For Expectant Mothers Without Insurance, Clinics Try a New Approach to Prenatal Care
Pregnant women are among the large number of people who are part of Texas' large uninsured population. For some women, that means they won’t see a doctor until late in their pregnancy. That’s why Dell Medical School at UT Austin – in partnership with a group of community health clinics – has launched a project aimed at changing the way women in Travis County get prenatal care.
Doctor Veronica Gonzalez works at CommUnityCare in East Austin. She saw a patient recently who had just found out she’s pregnant, and during the exam they ran through a list of questions.
“You said you found out that you pregnant when again?”
“March, around March 16.”
“And what tipped you off to knowing you might be pregnant?”
“Actually I didn’t know. I thought I was just crazy sick, and I just decided to go to the hospital.”
Their whole interaction is part of a redesigned approach to prenatal care that some Travis County clinics are trying in hopes of providing more healthcare to more women earlier in their pregnancies. The clinics want to focus particularly on delivering care to uninsured or underinsured women. Doctor Ashley Choucroun, a local OB/GYN and assistant professor at the forthcoming Dell Medical School, says this new model gets women in front of a doctor earlier in their pregnancy.
“In the old model they saw an OB/GYN provider once before their pregnancy, toward the beginning of the third trimester. Now they see us for their initial OB visit and then again between 33 and 35 weeks for a delivery visit to do all their delivery planning.”
Choucroun says getting women health care sooner solves a lot of problems. For one, it lets doctors identify higher-risk pregnancies earlier. That means for high-risk pregnancies, doctors are able to triage and closely monitor a woman from pretty close to the beginning.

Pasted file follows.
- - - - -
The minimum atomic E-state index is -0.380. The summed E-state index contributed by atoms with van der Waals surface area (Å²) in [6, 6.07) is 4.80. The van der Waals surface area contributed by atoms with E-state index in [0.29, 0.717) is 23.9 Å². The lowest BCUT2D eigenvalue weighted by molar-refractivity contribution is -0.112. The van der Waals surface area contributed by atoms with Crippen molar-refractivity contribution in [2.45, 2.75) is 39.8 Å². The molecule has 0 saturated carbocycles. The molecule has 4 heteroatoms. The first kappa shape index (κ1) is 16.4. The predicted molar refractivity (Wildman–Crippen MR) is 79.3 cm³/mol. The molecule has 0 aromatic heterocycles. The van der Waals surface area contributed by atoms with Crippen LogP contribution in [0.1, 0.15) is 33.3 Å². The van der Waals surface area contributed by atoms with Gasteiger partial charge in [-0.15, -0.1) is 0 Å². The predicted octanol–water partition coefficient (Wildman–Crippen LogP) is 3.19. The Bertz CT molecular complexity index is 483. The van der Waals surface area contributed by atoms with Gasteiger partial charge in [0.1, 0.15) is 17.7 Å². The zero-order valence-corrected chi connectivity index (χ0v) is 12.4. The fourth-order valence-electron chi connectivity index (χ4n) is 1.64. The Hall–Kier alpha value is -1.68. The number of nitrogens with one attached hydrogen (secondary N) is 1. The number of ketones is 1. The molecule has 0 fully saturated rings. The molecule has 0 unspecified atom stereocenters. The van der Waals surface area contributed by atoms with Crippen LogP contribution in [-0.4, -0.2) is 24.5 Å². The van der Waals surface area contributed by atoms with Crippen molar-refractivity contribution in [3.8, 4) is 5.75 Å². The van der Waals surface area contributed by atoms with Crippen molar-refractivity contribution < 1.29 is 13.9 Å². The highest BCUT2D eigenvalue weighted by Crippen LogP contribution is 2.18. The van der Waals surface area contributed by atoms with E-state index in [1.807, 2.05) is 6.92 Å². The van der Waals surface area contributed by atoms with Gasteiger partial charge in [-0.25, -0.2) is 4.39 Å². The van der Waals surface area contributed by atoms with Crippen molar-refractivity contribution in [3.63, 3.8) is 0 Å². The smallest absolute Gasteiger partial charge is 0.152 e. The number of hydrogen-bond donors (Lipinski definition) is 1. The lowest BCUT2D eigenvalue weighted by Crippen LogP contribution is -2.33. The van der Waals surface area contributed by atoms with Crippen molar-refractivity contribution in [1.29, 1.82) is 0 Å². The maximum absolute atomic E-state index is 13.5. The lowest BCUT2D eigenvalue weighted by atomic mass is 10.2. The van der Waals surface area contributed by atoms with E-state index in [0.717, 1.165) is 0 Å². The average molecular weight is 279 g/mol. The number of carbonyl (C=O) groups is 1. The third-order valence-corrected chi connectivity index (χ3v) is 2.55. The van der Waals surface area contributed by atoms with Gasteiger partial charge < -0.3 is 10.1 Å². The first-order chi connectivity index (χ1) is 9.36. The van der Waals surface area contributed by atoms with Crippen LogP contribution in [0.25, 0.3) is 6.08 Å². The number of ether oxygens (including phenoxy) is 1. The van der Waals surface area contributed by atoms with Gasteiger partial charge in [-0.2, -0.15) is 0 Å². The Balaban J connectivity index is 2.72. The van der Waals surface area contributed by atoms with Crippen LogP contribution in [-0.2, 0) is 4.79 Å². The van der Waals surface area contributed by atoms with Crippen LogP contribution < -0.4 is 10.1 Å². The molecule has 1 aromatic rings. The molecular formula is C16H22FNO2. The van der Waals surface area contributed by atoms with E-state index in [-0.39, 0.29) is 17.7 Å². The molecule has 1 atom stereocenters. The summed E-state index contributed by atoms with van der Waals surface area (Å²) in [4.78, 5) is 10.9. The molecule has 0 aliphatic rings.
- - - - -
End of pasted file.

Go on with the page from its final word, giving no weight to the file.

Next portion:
And the earlier treatment gives women more opportunities to address some of their more typical concerns about their pregnancies.
Back in the exam room, Dr. Gonzalez talked with her patient, who was reporting some bad morning sickness during her early pregnancy stages.
“And have you noticed any weight loss?” Gonzalez asked.
“I’m going to say, like, five pounds."
“Yeah, that’s definitely not the goal during pregnancy. So, we can kind of talk about tips on what you can do to make sure you are getting enough nutrition both for you and for the baby,” Gonzalez said.
The goal of all of this is to get better quality health care for under- and uninsured pregnant women who would otherwise have a struggle getting medical attention. Texas has the highest number of uninsured people in the country, and Travis County is not an exception. Although a large number of pregnant women get help through Medicaid, Terri Sabella with CommUnityCare explains there are still many women who do not.
“For those patients, historically, they had no access to same level of care as other women in our community. So I think what Dr. Choucroun’s team has done in working with us here in redesigning women’s health services is try to make sure that that standard of care applies to all women, regardless of their ability to pay.”
The reality for an uninsured woman is that by the time she sees a doctor, she may have been pregnant for a while. Choucroun says sometimes patients will come in with untreated illnesses like diabetes. And, sometimes a lack of health care access in between multiple pregnancies increases the risk level.
“We do see a lot of women [with] higher-risk pregnancies, because they fall out of the health care system between pregnancies.
This is why community groups, led by Dell Medical School, took on this project. It’s actually the first community collaboration borne out of the voter-approved local investment into Central Health. Besides Dell Medical and Community Care, Seton Healthcare, the Community Care Collaborative and St. David's HealthCare are also part of this redesign. These groups are all trying to find a way to improve the way people get health care, particularly here in Texas where a large number of people don’t have insurance, Sabella says.
“It’s a challenging issue. It’s very complex in Texas, and it’s one that is going to require us to be very deliberate and strategic and have wonderful partnerships like the one CommUnityCare does with the medical school.
One of the other issues this collaboration is tackling is decentralizing all these prenatal care services. Low-income women used to have to go downtown for a lot of this. But now these services are getting dispersed to clinics farther away from Austin’s urban core.
As Austin grows, and its urban center becomes less affordable, members of the project say they are working to make sure they are literally meeting people where they’re at.